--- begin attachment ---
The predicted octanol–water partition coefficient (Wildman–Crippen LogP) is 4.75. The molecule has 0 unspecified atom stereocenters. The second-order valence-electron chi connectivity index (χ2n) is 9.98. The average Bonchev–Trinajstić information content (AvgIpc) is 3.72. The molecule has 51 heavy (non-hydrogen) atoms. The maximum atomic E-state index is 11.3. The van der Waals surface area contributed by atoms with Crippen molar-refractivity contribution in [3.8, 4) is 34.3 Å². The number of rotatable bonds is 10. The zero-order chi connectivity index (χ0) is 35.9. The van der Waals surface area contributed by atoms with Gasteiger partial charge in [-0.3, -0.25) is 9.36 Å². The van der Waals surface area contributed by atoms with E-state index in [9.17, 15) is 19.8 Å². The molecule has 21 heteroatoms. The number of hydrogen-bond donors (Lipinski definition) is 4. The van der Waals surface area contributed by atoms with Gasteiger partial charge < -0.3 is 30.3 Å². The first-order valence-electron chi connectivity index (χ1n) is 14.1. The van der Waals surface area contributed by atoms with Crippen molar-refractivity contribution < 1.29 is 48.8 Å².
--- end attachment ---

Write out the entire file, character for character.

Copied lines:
The predicted octanol–water partition coefficient (Wildman–Crippen LogP) is 4.75. The molecule has 0 unspecified atom stereocenters. The second-order valence-electron chi connectivity index (χ2n) is 9.98. The average Bonchev–Trinajstić information content (AvgIpc) is 3.72. The molecule has 51 heavy (non-hydrogen) atoms. The maximum atomic E-state index is 11.3. The van der Waals surface area contributed by atoms with Crippen molar-refractivity contribution in [3.8, 4) is 34.3 Å². The number of rotatable bonds is 10. The zero-order chi connectivity index (χ0) is 35.9. The van der Waals surface area contributed by atoms with Gasteiger partial charge in [-0.3, -0.25) is 9.36 Å². The van der Waals surface area contributed by atoms with E-state index in [9.17, 15) is 19.8 Å². The molecule has 21 heteroatoms. The number of hydrogen-bond donors (Lipinski definition) is 4. The van der Waals surface area contributed by atoms with Gasteiger partial charge < -0.3 is 30.3 Å². The first-order valence-electron chi connectivity index (χ1n) is 14.1. The van der Waals surface area contributed by atoms with Crippen molar-refractivity contribution < 1.29 is 48.8 Å².